Dogs are very prone to getting ear infections. This is mostly because their ear canal is shaped differently than a human’s which causes them to hold onto moisture more easily. Their ear canal is more vertical, so this L-shape allows fluid to build up in the ear more easily. Ear infections in dogs are treatable. Quick treatment is the best so you don’t get complications from the ear infection. Finding out what causes the ear infection can be the tricky part.
There are three main types of ear infections in dogs. First is otitis externa which is the most common. Inflammation affects the layer of cells lining the external portion of the ear canal. Then there are otitis media, and otitis interna which are not as common. The otitis media affects the middle ear. Otitis interna affects the inner ear. These both usually occur after an infection from the external ear has spread into the other parts of the ear. Otitis media and otitis interna can become extremely serious if left untreated. They can both lead to deafness, facial paralysis, and vestibular signs.
You may actually notice that your dog has an ear infection. There are lots of signs indicating an ear infection. The most common one being your dog shaking its head frequently. This may even be noticeable when your dog is trying to rest or sleep and they are constantly shaking their head. The head shaking can be so bad that it may affect your own sleep. Other signs are scratching the head, neck, or ears with back paws more than normal. Rubbing ears on furniture. Your dog may have a bad smell coming from their ears. Drainage or discharge from the ears that can be black, brown, white, green, or yellow. Redness or swelling of the ear. Crying or yelping when ears are touched. Bleeding from ears. In severe cases your dog may lose their balance, have hearing loss, walk in circles, or have unusual eye movements.
The main causes of ear infections are bacteria or yeast infections. There can be a combination of both. Ear mites are very rare and aren’t as common as some people may think. Allergies can cause ear infections in dogs. Dogs can have allergies to pollen, dander, grass, dust mites, other animals, foods, or human skin cells. Food allergies affect about 80% of all dogs. Environmental allergies affect about 50% of all dogs. If your dog suffers from an environmental allergy meaning something like pollen then you may notice flare ups in the spring or summer. If your dog has a food allergy that hasn’t been diagnosed, ear infections can become recurrent. Moisture buildup can be a cause especially if your dog likes to swim, gets bathed often, or has floppy ears. Endocrine or autoimmune disorders can cause ear infections. Wax buildup, foreign bodies, and excessive cleaning are all causes as well. Injury to the ear canal can cause an infection.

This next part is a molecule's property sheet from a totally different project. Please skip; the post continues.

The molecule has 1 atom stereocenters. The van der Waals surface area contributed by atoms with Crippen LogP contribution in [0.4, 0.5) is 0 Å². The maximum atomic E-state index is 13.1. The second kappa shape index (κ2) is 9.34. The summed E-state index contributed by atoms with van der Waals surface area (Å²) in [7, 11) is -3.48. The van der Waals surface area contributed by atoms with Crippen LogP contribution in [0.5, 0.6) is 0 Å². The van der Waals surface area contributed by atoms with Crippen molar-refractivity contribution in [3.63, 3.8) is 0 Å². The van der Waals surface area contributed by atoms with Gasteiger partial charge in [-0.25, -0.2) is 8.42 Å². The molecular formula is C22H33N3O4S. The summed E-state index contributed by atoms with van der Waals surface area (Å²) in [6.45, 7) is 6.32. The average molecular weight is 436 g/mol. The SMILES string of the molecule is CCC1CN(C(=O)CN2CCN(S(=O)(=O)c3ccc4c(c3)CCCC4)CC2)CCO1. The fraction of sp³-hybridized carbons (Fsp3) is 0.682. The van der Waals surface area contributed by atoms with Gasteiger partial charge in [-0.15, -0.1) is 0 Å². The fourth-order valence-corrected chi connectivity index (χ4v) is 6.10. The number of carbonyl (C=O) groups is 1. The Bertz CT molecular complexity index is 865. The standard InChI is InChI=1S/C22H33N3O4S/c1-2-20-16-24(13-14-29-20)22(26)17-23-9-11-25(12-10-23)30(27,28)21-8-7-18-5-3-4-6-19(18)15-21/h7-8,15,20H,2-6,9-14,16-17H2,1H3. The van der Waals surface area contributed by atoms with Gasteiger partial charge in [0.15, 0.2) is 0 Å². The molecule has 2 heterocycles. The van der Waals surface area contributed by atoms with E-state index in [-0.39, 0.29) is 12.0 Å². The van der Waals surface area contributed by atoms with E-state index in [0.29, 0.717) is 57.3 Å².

Superfoods for your SuperDog
Get Epi-Genius Dogs now and watch the positive results come forward in days.
If you have seen any of the signs that your dog has an ear infection, then you need to call your veterinarian before you do anything. Do not treat at home until your vet has diagnosed your dog. Early treatment is important, so you will want to make an appointment quickly when you start to see those first signs. The doctor will want to ask you some questions and take a history of your dog. Questions may include how long symptoms have lasted, what are the symptoms your dog is experiencing. Does your dog have any known allergies or underlying medical conditions? Is your dog on any medications, and what is their diet? How often are their ears cleaned? When was the last time they had a bath, grooming, or any shampooing? Do they have a history of ear infections?
Once they have taken down a history they will do a physical exam of your dog’s ears. They will do gentle palpitations, view the ear canal with an otoscope. The doctor may also take an ear swab so they can study it under a microscope. By studying the swab they may be able to figure out the cause of the ear infection which will help with what treatment plan is best. In severe cases your doctor may need to take x-rays or biopsies.
Treatment depends on the cause. Diagnosing the cause can sometimes be tricky to nail down. Sometimes treating the underlying condition is what will best resolve the ear infections so finding that out may take time. While in the vet’s office, if your dog has an infection the vet may take the time to clean your dog’s ears with a medicated cleanser. After that they may prescribe an antibiotic or anti-inflammatory medications. Topical medications may also be given to use at home. Ear drops can also be a treatment plan. Any of these at home treatments, the doctor will make sure you know how to administer to your dog effectively at home.
With early treatment ear infections can clear up within 1-2 weeks. If ear infections are chronic or more severe it could take months for them to resolve. If your dog’s ear infections are chronic and not responding to other treatments your vet may suggest a Total Ear Canal Ablation, which is a surgery where they remove the entire ear canal.
Prevention is better than treatment. Keeping your dog’s ears dry after they swim or have a bath is important. Cleaning your dog’s ears regularly but not too much can also help prevent ear infections. Treating underlying conditions your dog may suffer from and managing their allergies can also help prevent ear infections.
There are some breeds that are just more prone to ear infections such as Cocker Spaniels, Basset Hounds, Bulldogs, Bloodhounds, Shih Tzus, Poodles, Bichon frises, Labrador retrievers, and golden retrievers.